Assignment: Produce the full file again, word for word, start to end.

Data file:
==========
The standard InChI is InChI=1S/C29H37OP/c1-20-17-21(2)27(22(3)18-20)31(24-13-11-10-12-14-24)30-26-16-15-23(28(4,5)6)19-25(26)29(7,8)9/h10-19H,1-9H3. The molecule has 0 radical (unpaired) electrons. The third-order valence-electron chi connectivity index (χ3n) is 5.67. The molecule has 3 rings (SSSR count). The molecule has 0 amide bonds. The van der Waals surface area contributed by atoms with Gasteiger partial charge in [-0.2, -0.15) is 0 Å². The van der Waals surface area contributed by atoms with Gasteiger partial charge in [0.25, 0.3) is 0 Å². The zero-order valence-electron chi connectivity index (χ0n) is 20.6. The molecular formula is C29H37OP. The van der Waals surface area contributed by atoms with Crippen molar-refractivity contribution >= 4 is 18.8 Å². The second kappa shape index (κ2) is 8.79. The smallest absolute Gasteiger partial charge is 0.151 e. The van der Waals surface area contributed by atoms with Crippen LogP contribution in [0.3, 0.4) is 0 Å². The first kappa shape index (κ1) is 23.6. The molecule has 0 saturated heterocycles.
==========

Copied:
The standard InChI is InChI=1S/C29H37OP/c1-20-17-21(2)27(22(3)18-20)31(24-13-11-10-12-14-24)30-26-16-15-23(28(4,5)6)19-25(26)29(7,8)9/h10-19H,1-9H3. The molecule has 0 radical (unpaired) electrons. The third-order valence-electron chi connectivity index (χ3n) is 5.67. The molecule has 3 rings (SSSR count). The molecule has 0 amide bonds. The van der Waals surface area contributed by atoms with Gasteiger partial charge in [-0.2, -0.15) is 0 Å². The van der Waals surface area contributed by atoms with Gasteiger partial charge in [0.25, 0.3) is 0 Å². The zero-order valence-electron chi connectivity index (χ0n) is 20.6. The molecular formula is C29H37OP. The van der Waals surface area contributed by atoms with Crippen molar-refractivity contribution >= 4 is 18.8 Å². The second kappa shape index (κ2) is 8.79. The smallest absolute Gasteiger partial charge is 0.151 e. The van der Waals surface area contributed by atoms with Crippen LogP contribution in [0.3, 0.4) is 0 Å². The first kappa shape index (κ1) is 23.6. The molecule has 0 saturated heterocycles.